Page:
Addressing Sleep Disorders in the Workplace

Sleep Disorders in the Workplace  – Costing Lives Costing Money

Are Sleep Disorders Jeopardizing Employee Safety? Public Safety? Employee Engagement and Productivity?

The cost of Sleep disorders - Best In Corporate HealthThe economic burden of undiagnosed sleep apnea among American adults is approximately $149.6 billion in 2015. Sleep Apnea is only  1/80 possible sleep disorders.

 

 

Average 20% of workforce affected by Sleep Dysfunction…Impact:

  • 50% less productive
  • 3.6 X more in medical claims costs
  • unknowingly, are responsible for 80% of healthcare costs
  • 3 X more likely to cause workplace accidents
  • 2.2 X more likely to cause extended disability
  • 242% more sick days

Cost of 3 most common sleep dysfunctions:

Sleep disorders - the cost
Financial cost of 3 most common sleep disorders….cost on health?

Chronic disease management – a central focus of an effective employee wellness program – must include sleep analyses and the ability to deal with the results.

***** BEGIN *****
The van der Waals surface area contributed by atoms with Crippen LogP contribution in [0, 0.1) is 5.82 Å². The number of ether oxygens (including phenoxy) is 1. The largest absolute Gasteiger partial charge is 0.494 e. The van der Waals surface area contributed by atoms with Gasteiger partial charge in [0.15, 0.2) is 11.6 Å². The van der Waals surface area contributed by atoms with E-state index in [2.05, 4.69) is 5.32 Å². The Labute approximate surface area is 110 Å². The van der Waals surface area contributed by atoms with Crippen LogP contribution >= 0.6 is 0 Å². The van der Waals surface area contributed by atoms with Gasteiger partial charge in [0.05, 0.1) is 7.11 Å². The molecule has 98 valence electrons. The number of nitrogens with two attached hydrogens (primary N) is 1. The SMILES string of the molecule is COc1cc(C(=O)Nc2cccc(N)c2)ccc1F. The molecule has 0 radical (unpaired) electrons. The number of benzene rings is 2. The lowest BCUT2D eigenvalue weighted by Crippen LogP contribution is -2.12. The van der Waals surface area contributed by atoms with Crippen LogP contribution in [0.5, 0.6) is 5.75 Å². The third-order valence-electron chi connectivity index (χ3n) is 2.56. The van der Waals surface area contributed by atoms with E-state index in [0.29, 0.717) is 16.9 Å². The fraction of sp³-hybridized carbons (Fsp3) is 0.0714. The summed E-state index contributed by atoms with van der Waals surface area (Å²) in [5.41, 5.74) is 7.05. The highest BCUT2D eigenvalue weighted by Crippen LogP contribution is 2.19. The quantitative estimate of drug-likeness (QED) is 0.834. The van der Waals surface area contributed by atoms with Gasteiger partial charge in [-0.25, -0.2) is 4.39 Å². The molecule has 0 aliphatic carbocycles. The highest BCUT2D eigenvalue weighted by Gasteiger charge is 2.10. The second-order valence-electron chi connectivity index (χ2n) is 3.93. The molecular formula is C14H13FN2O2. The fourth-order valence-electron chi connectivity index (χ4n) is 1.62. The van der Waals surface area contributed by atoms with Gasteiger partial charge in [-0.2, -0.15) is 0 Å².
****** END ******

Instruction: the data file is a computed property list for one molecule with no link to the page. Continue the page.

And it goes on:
Sleep disorders Sleep apnea Best in Corporate Health

Sleep-related disorders are common in the general adult population. We have an aging population. As the population ages, sleep disorders increase.

A serious misconception among clinicians and the public is that this increased prevalence is normal and expected aspect of aging.  As a result, these issues are often underinvestigated, or completely ignored.

Higher incidence of sleep disorders is often the result of the increased presence of medical, and psychosocial comorbidities in this population.

Getting healthy, restorative sleep is a central focus of Best In Corporate Health health risk assessments. If a sleep disorder is detected, your employees can be enrolled in a sleep recovery program.

Sleep deprivation  leads to higher risk of chronic health problems including:

  • Health Risk Assessments and sleephigh blood pressure
  • heart disease
  • stroke
  • Alzheimers
  • obesity
  • diabesity
  • cognitive dysfunction
  • accidental death
  • memory Issues
  • immune suppression
  • depression
  • moodiness
  • metabolic syndrome
  • hormonal dysfunction
  • greater vulnerability to colds and flu
  • premature aging
  • alcohol use

According to Harvard Medical School, for people with hypertension, one night without enough sleep can cause elevated blood pressure all through the next day.

According to a British study, those who had cut their sleep from seven to five hours or fewer a night doubled their risk of death from all causes, particularly from cardiovascular disease.

Sleep is a central focus of our health risk assessments. Sleep is insinuated in every aspect of our health.

We provide assessment, sleep recovery programs,  use sleep monitoring health technologies and access to sleep coaches.